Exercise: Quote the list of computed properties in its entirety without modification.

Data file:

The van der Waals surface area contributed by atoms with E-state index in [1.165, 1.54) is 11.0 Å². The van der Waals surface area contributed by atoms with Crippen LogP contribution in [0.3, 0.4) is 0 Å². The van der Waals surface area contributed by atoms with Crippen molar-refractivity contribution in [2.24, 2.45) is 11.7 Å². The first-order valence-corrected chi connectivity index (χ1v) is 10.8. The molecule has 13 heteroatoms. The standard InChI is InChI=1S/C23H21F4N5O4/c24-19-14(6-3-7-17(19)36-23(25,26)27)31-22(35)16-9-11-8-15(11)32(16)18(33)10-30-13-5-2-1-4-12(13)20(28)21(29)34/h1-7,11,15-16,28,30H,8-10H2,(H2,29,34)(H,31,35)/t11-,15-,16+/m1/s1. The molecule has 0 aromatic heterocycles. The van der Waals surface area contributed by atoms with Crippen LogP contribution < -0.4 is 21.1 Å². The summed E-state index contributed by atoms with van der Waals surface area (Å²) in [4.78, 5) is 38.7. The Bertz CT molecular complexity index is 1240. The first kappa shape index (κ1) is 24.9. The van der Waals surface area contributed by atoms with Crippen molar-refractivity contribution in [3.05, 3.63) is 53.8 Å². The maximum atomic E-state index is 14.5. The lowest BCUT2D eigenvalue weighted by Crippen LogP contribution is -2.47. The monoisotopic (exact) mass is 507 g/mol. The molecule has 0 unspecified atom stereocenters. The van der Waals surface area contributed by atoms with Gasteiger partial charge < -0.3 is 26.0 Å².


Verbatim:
The van der Waals surface area contributed by atoms with E-state index in [1.165, 1.54) is 11.0 Å². The van der Waals surface area contributed by atoms with Crippen LogP contribution in [0.3, 0.4) is 0 Å². The van der Waals surface area contributed by atoms with Crippen molar-refractivity contribution in [2.24, 2.45) is 11.7 Å². The first-order valence-corrected chi connectivity index (χ1v) is 10.8. The molecule has 13 heteroatoms. The standard InChI is InChI=1S/C23H21F4N5O4/c24-19-14(6-3-7-17(19)36-23(25,26)27)31-22(35)16-9-11-8-15(11)32(16)18(33)10-30-13-5-2-1-4-12(13)20(28)21(29)34/h1-7,11,15-16,28,30H,8-10H2,(H2,29,34)(H,31,35)/t11-,15-,16+/m1/s1. The molecule has 0 aromatic heterocycles. The van der Waals surface area contributed by atoms with Crippen LogP contribution < -0.4 is 21.1 Å². The summed E-state index contributed by atoms with van der Waals surface area (Å²) in [4.78, 5) is 38.7. The Bertz CT molecular complexity index is 1240. The first kappa shape index (κ1) is 24.9. The van der Waals surface area contributed by atoms with Crippen molar-refractivity contribution in [3.05, 3.63) is 53.8 Å². The maximum atomic E-state index is 14.5. The lowest BCUT2D eigenvalue weighted by Crippen LogP contribution is -2.47. The monoisotopic (exact) mass is 507 g/mol. The molecule has 0 unspecified atom stereocenters. The van der Waals surface area contributed by atoms with Gasteiger partial charge < -0.3 is 26.0 Å².